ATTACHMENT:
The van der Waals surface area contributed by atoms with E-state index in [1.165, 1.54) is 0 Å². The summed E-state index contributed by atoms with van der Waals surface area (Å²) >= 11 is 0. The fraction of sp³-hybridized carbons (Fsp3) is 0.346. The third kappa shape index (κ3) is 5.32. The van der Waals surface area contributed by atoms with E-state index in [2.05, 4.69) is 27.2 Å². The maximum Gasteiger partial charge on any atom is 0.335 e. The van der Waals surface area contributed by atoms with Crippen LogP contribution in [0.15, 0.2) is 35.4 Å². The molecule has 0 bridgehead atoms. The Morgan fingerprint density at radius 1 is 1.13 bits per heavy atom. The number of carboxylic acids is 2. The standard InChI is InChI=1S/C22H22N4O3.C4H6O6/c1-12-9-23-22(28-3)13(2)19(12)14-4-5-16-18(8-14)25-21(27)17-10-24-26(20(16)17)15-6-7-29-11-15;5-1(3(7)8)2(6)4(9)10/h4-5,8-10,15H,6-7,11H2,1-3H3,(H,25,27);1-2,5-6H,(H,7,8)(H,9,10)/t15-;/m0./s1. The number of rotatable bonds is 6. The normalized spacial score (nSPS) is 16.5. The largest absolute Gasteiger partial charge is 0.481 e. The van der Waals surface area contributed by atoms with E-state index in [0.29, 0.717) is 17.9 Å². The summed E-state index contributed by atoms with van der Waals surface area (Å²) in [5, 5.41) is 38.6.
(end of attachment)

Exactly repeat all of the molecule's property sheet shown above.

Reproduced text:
The van der Waals surface area contributed by atoms with E-state index in [1.165, 1.54) is 0 Å². The summed E-state index contributed by atoms with van der Waals surface area (Å²) >= 11 is 0. The fraction of sp³-hybridized carbons (Fsp3) is 0.346. The third kappa shape index (κ3) is 5.32. The van der Waals surface area contributed by atoms with E-state index in [2.05, 4.69) is 27.2 Å². The maximum Gasteiger partial charge on any atom is 0.335 e. The van der Waals surface area contributed by atoms with Crippen LogP contribution in [0.15, 0.2) is 35.4 Å². The molecule has 0 bridgehead atoms. The Morgan fingerprint density at radius 1 is 1.13 bits per heavy atom. The number of carboxylic acids is 2. The standard InChI is InChI=1S/C22H22N4O3.C4H6O6/c1-12-9-23-22(28-3)13(2)19(12)14-4-5-16-18(8-14)25-21(27)17-10-24-26(20(16)17)15-6-7-29-11-15;5-1(3(7)8)2(6)4(9)10/h4-5,8-10,15H,6-7,11H2,1-3H3,(H,25,27);1-2,5-6H,(H,7,8)(H,9,10)/t15-;/m0./s1. The number of rotatable bonds is 6. The normalized spacial score (nSPS) is 16.5. The largest absolute Gasteiger partial charge is 0.481 e. The van der Waals surface area contributed by atoms with E-state index in [0.29, 0.717) is 17.9 Å². The summed E-state index contributed by atoms with van der Waals surface area (Å²) in [5, 5.41) is 38.6.